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Too Many Made A Lifestyle Based On An Economy That Wasn’t Sustainable

It’s Friday desk clearing time for this blogger. “In September, prices in the housing sector fell 1.6% — the largest single-month drop for the sector since Zions Bank began measuring consumer prices along the Wasatch Front in 2010. Prices for hotels and motels also had their largest month-to-month decline ever recorded, falling 13% in September, while apartment rental rates dipped 0.9% in the same period.”

“Builders are currently planning to build more residential units across the Wasatch Front than at any other time. According to Randy Shumway, chairman at Cicero Group, there are good indications that housing supply is starting to catch up to pent up demand. ‘The fact that builders are rapidly bringing so many units to the market and that housing prices appear to be moderating signals that prices will be friendlier for future home buyers,’ he said.”

“For a second straight week, buyer activity in Arlington’s fall real estate market has performed more like the summer doldrums. Redfin indicates that the bidding wars have significantly dropped nationally in the last year. The robust U.S. housing market may be losing its edge. What can you do to create a bidding war on your home? The homes are updated and in pristine condition, like new with nothing left to do. The homes are priced properly, or maybe even a bit low to attract more buyers.”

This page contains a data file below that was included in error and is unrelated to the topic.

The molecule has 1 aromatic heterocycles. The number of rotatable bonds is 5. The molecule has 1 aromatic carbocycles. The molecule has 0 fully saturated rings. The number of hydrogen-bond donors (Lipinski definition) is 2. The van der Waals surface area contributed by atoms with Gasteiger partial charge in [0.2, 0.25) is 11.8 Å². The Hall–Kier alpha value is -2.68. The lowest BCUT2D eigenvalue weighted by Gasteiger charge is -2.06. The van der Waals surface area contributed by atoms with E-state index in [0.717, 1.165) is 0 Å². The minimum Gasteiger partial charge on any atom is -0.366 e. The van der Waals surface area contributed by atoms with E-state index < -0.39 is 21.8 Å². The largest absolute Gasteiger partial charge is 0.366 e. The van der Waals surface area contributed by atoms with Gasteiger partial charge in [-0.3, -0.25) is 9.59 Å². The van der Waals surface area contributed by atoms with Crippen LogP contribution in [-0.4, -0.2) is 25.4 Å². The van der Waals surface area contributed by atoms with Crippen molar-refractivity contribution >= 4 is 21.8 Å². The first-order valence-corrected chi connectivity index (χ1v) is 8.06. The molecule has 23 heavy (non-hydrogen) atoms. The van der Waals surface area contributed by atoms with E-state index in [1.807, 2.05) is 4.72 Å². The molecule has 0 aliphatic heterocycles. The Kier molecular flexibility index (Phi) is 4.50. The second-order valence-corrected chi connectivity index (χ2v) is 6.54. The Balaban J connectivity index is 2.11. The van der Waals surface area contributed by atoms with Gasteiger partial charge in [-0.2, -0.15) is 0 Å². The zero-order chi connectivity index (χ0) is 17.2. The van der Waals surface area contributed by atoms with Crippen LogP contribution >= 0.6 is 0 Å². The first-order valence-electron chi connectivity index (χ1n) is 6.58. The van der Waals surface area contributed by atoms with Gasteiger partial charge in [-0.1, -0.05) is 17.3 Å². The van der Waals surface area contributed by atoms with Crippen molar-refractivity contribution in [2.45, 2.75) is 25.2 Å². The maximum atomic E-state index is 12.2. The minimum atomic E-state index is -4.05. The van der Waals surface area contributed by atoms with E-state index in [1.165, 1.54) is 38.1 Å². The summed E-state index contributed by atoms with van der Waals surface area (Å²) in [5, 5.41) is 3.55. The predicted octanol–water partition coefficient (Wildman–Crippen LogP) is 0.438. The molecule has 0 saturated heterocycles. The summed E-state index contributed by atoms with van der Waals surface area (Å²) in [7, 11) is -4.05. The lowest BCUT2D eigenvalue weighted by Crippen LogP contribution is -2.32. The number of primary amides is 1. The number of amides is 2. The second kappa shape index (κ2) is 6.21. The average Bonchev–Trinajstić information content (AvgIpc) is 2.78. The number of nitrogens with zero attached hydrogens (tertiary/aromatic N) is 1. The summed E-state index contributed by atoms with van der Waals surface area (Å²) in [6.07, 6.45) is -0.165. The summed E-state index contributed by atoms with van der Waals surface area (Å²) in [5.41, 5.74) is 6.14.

“Zillow, which has delved further into home-flipping this year, has failed to convince many investors. Losses for the business grew sequentially with further deterioration expected in the third quarter. Reality seems to be sinking in. Zillow has shed 42% of its market value since its last quarterly report. The KeyBanc report noted Zillow’s frequent discounting makes for current listing premiums below what it spent on renovations in each of the last two quarters. KeyBanc analyst Andy Hargreaves concluded the company likely isn’t targeting margin expansion but rather ‘over-paying owners to drive volume.'”